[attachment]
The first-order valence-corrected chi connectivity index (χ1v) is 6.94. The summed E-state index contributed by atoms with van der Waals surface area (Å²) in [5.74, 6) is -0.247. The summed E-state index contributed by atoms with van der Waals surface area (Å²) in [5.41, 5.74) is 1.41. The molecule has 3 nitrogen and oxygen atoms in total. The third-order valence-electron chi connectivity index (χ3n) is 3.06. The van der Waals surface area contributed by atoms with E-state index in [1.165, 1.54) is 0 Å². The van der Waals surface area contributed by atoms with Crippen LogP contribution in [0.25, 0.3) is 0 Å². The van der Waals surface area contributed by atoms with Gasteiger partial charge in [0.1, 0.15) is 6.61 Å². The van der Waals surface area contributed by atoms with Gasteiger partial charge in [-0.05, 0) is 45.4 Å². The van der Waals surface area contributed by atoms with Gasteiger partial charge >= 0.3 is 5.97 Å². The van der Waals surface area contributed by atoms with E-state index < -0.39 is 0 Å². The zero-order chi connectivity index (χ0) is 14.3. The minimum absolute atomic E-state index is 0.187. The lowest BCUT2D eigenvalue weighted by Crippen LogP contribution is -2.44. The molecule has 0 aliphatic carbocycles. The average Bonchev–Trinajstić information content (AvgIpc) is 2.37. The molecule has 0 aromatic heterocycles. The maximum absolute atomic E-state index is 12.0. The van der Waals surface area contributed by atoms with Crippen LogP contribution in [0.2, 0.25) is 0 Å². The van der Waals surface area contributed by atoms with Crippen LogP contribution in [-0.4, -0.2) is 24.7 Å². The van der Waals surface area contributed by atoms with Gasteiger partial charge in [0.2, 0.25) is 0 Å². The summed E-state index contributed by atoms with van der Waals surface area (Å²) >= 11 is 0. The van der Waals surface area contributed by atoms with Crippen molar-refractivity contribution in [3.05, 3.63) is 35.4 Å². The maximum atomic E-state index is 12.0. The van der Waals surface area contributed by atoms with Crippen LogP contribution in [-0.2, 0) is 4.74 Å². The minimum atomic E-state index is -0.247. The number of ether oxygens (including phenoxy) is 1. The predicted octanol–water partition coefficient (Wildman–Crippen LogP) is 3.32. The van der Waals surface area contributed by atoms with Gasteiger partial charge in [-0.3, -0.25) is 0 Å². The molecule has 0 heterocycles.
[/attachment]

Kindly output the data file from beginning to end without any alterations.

The first-order valence-corrected chi connectivity index (χ1v) is 6.94. The summed E-state index contributed by atoms with van der Waals surface area (Å²) in [5.74, 6) is -0.247. The summed E-state index contributed by atoms with van der Waals surface area (Å²) in [5.41, 5.74) is 1.41. The molecule has 3 nitrogen and oxygen atoms in total. The third-order valence-electron chi connectivity index (χ3n) is 3.06. The van der Waals surface area contributed by atoms with E-state index in [1.165, 1.54) is 0 Å². The van der Waals surface area contributed by atoms with Crippen LogP contribution in [0.25, 0.3) is 0 Å². The van der Waals surface area contributed by atoms with Gasteiger partial charge in [0.1, 0.15) is 6.61 Å². The van der Waals surface area contributed by atoms with Gasteiger partial charge in [-0.05, 0) is 45.4 Å². The van der Waals surface area contributed by atoms with Gasteiger partial charge >= 0.3 is 5.97 Å². The van der Waals surface area contributed by atoms with E-state index < -0.39 is 0 Å². The zero-order chi connectivity index (χ0) is 14.3. The minimum absolute atomic E-state index is 0.187. The lowest BCUT2D eigenvalue weighted by Crippen LogP contribution is -2.44. The molecule has 0 aliphatic carbocycles. The average Bonchev–Trinajstić information content (AvgIpc) is 2.37. The molecule has 0 aromatic heterocycles. The maximum absolute atomic E-state index is 12.0. The van der Waals surface area contributed by atoms with Crippen LogP contribution in [0.2, 0.25) is 0 Å². The van der Waals surface area contributed by atoms with Crippen LogP contribution in [-0.4, -0.2) is 24.7 Å². The van der Waals surface area contributed by atoms with Gasteiger partial charge in [0.2, 0.25) is 0 Å². The summed E-state index contributed by atoms with van der Waals surface area (Å²) >= 11 is 0. The van der Waals surface area contributed by atoms with Crippen molar-refractivity contribution in [3.05, 3.63) is 35.4 Å². The maximum atomic E-state index is 12.0. The van der Waals surface area contributed by atoms with Crippen LogP contribution in [-0.2, 0) is 4.74 Å². The minimum atomic E-state index is -0.247. The number of ether oxygens (including phenoxy) is 1. The predicted octanol–water partition coefficient (Wildman–Crippen LogP) is 3.32. The van der Waals surface area contributed by atoms with Gasteiger partial charge in [-0.3, -0.25) is 0 Å². The molecule has 0 heterocycles.